Trial period

With companies being so jittery, an option that I've been considering is one where I go onsite for a very brief period at a much reduced rate, say about half what I normally charge. Certainly enough to cover my expenses at least. After that, they can cancel with no questions asked or continue the extent of the contract.

The trial period would ideally be around two to three weeks. Some have raised concerns that that may not be enough time to get anything substantial done which is true. But there are ways you can try to counter that. One is simply being productive. Another is inertia. The idea that unless you're grossly incompetent, or incompetently gross, the company won't go through the headache of having to hire someone else.

But this leads to the major shortcoming. Many companies *will* see this as a headache and as such, will avoid it. That's the major stumbling block against any remote work, I think. There are so many unknowns involved in hiring someone, they don't want to add to them with someone who has a tendency to be offline sporadically during hurricane season.

But it's something banging around in the back of my mind for the next time I'm on the market. I also like it as a way to scope out possible landing points if we eventually leave the island. Whether or not I have any success with it is still to be seen.

Emergency contracts

The last model is another intriguing one. Just before I landed my current contract, I was approached by an agency that specializes in very short-term, quick availability, high-rate contracts. Like in the order of two-week to two-months. Companies lose a key resource or have a key demo, they fly you in, you work your magic, you go home.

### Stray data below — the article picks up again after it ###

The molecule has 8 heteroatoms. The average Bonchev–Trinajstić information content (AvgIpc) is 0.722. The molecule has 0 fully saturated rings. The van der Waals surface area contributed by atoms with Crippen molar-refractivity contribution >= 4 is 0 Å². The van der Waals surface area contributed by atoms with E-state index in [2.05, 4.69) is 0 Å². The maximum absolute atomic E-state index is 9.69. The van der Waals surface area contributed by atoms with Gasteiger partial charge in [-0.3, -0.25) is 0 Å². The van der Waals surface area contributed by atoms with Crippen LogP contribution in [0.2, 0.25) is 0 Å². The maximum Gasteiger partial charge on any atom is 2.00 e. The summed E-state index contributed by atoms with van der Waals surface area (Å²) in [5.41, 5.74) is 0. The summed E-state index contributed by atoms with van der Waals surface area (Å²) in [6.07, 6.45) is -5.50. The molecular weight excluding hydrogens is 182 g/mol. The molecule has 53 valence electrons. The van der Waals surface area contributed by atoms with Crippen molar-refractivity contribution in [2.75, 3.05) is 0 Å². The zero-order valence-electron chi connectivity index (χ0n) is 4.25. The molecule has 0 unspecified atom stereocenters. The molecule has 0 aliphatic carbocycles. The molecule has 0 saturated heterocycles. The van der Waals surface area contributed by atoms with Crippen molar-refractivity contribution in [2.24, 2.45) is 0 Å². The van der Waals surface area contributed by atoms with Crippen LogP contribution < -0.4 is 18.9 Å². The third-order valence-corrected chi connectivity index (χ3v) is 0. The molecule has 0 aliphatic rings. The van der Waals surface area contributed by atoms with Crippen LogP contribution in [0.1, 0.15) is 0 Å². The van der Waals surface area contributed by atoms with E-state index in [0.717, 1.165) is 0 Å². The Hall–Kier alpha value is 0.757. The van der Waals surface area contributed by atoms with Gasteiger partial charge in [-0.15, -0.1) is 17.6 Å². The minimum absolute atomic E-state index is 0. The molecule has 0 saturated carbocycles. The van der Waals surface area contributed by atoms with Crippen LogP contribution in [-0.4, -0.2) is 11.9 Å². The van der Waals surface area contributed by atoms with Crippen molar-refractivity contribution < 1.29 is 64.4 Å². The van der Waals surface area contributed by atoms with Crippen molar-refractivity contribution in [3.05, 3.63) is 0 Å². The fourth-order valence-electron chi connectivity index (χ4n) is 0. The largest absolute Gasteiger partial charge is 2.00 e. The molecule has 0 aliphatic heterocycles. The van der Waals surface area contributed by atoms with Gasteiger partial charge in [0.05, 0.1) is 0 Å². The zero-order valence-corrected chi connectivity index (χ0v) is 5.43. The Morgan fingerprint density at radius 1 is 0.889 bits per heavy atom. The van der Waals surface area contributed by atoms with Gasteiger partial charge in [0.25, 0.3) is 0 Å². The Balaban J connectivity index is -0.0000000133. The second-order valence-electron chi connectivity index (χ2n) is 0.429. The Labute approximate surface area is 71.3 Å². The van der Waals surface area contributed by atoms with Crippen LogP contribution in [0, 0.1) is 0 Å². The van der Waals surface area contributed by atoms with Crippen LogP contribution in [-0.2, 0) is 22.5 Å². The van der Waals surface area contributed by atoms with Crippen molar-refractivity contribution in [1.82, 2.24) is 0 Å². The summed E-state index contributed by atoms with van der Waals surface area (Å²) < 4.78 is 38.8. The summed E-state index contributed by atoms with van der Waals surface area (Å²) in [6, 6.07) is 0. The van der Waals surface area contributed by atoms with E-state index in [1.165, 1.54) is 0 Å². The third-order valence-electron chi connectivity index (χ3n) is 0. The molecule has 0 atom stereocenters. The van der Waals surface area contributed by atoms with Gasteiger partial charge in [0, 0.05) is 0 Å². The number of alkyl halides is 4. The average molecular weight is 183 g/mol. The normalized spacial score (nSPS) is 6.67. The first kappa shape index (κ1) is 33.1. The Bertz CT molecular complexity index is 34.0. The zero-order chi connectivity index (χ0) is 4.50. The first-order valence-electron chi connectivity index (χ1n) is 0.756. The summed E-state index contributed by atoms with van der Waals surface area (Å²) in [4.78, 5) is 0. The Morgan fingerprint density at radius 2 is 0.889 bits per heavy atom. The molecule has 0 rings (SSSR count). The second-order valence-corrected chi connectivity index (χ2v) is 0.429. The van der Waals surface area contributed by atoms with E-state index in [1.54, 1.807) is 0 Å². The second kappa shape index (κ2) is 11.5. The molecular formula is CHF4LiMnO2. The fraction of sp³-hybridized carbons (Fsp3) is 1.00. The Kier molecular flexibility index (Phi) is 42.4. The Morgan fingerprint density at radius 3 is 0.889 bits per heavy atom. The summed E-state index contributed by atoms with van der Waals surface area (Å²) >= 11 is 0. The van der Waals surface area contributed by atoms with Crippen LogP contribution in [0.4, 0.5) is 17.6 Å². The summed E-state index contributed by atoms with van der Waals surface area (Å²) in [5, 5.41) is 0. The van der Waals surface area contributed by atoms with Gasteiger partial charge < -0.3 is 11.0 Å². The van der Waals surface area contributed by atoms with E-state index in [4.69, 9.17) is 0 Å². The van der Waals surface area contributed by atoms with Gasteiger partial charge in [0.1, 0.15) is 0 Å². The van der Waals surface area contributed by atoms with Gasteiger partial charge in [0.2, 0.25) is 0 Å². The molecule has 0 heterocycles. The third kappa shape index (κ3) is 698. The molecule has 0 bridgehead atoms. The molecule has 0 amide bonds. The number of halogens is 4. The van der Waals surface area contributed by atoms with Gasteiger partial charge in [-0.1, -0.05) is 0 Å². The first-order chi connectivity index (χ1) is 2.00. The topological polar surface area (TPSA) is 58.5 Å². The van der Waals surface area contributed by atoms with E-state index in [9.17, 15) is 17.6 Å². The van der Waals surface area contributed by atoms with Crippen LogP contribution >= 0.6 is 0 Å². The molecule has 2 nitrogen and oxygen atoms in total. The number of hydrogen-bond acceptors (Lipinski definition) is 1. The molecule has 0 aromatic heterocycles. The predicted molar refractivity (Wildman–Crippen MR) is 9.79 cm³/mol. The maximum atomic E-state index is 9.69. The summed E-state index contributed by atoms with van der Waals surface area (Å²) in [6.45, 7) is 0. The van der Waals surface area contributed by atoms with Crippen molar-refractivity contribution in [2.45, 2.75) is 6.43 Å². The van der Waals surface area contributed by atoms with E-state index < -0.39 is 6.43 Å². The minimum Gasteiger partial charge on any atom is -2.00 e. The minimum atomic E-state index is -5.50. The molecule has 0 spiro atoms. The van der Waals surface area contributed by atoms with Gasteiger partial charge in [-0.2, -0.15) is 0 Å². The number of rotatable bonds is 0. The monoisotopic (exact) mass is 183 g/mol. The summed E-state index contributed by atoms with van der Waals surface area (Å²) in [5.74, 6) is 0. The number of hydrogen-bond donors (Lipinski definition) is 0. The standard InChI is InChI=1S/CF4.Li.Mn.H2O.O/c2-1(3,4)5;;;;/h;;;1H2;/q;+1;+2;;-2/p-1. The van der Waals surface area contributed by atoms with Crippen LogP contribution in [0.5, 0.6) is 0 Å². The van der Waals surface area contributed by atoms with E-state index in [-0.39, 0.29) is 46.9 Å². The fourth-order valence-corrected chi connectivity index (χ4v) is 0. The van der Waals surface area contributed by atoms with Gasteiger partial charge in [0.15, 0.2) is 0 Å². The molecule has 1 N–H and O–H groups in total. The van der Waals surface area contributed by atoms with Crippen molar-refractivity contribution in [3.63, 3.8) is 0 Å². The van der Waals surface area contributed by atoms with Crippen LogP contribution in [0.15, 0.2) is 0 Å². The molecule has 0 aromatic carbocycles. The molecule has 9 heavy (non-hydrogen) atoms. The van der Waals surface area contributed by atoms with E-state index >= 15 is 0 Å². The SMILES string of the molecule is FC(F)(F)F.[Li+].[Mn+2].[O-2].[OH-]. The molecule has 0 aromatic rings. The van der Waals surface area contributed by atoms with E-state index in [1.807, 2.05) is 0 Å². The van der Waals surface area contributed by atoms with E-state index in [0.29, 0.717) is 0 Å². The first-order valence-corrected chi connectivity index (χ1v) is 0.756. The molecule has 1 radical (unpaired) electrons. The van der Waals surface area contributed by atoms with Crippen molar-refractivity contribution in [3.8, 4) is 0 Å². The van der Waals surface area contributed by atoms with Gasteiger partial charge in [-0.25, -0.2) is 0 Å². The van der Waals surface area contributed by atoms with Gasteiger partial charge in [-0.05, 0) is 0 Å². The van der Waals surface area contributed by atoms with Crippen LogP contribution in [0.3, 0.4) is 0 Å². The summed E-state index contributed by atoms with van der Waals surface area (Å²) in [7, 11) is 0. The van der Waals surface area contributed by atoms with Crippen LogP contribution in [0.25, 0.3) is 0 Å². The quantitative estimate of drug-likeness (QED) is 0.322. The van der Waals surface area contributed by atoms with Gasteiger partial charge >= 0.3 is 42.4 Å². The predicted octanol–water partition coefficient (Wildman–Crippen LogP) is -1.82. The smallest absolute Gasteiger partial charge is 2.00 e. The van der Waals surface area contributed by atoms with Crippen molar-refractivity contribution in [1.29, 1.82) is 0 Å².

This has some appeal in that presumably, I could work less. Because the companies are generally desperate, they pay premium rates. And your travel expenses are paid as well. Also, you get known to quite a few more companies who will remember you the next time they need someone in a pinch, or even more long term.

On the downsite, there is still the travel aspect of it. As I mentioned, I'm trying to minimize this.

Building an online presence

At the alt.net session, John Bristowe came up with an awesome point. If you want to focus on remote work, you need an online presence. Which is easier than skinnin' a possum these days. One of the ways he suggested this is simply to be online. Whether that be e-mail, IM, cell phone, LinkedIn, Twitter, a string and two cans, live streaming a la The Truman Show, whatever. Make sure people can contact you at all (reasonable) times. And remember that "reasonable" depends on your client's timezone more than it does yours.

I think Doc List does an awesome job of this. His web page is more than the usual blog and About Me page. It shows not only his services, past clients, and contact info but stories, musings, and even a reading list (and his thoughts on each book). In short, you'd be hard-pressed not to get a sense of Doc from his website. This is a guy set up for remote work. By comparison, I did a whois lookup for kylebaley.com the other day and was indignant that it wasn't available until I learned that I was the owner.


Closing point: I talked from the perspective of someone hoping to work 100% remotely for long periods of time. A more common alternative is one where you work onsite a couple days a week and offsite the rest of the time. This is probably the ideal scenario as you get most of the benefits of working from home, but still the necessary facetime one or two days a week to ease your client's mind. Obviously, this works only if you live in close proximity of the client.

This should be obvious but I'm talking only from personal experience here. If it applies in the more general case, that's not my fault.

Would love if people could share their tips for landing and maintaining remote contracts in the comments. I kind of have a vested interest in the topic.

Kyle the Distant